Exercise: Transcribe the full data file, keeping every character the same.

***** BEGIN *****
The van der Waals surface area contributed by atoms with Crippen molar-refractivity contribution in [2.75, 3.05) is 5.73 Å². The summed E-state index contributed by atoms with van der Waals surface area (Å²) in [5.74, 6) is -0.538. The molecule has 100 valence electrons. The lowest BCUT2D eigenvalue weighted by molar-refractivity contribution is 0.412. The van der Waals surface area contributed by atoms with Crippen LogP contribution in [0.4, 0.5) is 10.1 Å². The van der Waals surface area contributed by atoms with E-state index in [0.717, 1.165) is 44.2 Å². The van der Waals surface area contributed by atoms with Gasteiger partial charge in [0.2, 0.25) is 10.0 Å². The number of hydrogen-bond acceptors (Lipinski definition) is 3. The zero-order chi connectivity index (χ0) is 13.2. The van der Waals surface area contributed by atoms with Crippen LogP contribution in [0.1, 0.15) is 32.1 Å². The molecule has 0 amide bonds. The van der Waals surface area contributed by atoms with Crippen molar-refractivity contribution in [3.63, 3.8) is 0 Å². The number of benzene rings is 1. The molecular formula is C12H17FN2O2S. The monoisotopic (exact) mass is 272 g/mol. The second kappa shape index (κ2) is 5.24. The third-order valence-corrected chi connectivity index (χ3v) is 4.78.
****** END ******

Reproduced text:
The van der Waals surface area contributed by atoms with Crippen molar-refractivity contribution in [2.75, 3.05) is 5.73 Å². The summed E-state index contributed by atoms with van der Waals surface area (Å²) in [5.74, 6) is -0.538. The molecule has 100 valence electrons. The lowest BCUT2D eigenvalue weighted by molar-refractivity contribution is 0.412. The van der Waals surface area contributed by atoms with Crippen LogP contribution in [0.4, 0.5) is 10.1 Å². The van der Waals surface area contributed by atoms with E-state index in [0.717, 1.165) is 44.2 Å². The van der Waals surface area contributed by atoms with Gasteiger partial charge in [0.2, 0.25) is 10.0 Å². The number of hydrogen-bond acceptors (Lipinski definition) is 3. The zero-order chi connectivity index (χ0) is 13.2. The van der Waals surface area contributed by atoms with Crippen LogP contribution in [0.1, 0.15) is 32.1 Å². The molecule has 0 amide bonds. The van der Waals surface area contributed by atoms with Crippen molar-refractivity contribution in [3.63, 3.8) is 0 Å². The number of benzene rings is 1. The molecular formula is C12H17FN2O2S. The monoisotopic (exact) mass is 272 g/mol. The second kappa shape index (κ2) is 5.24. The third-order valence-corrected chi connectivity index (χ3v) is 4.78.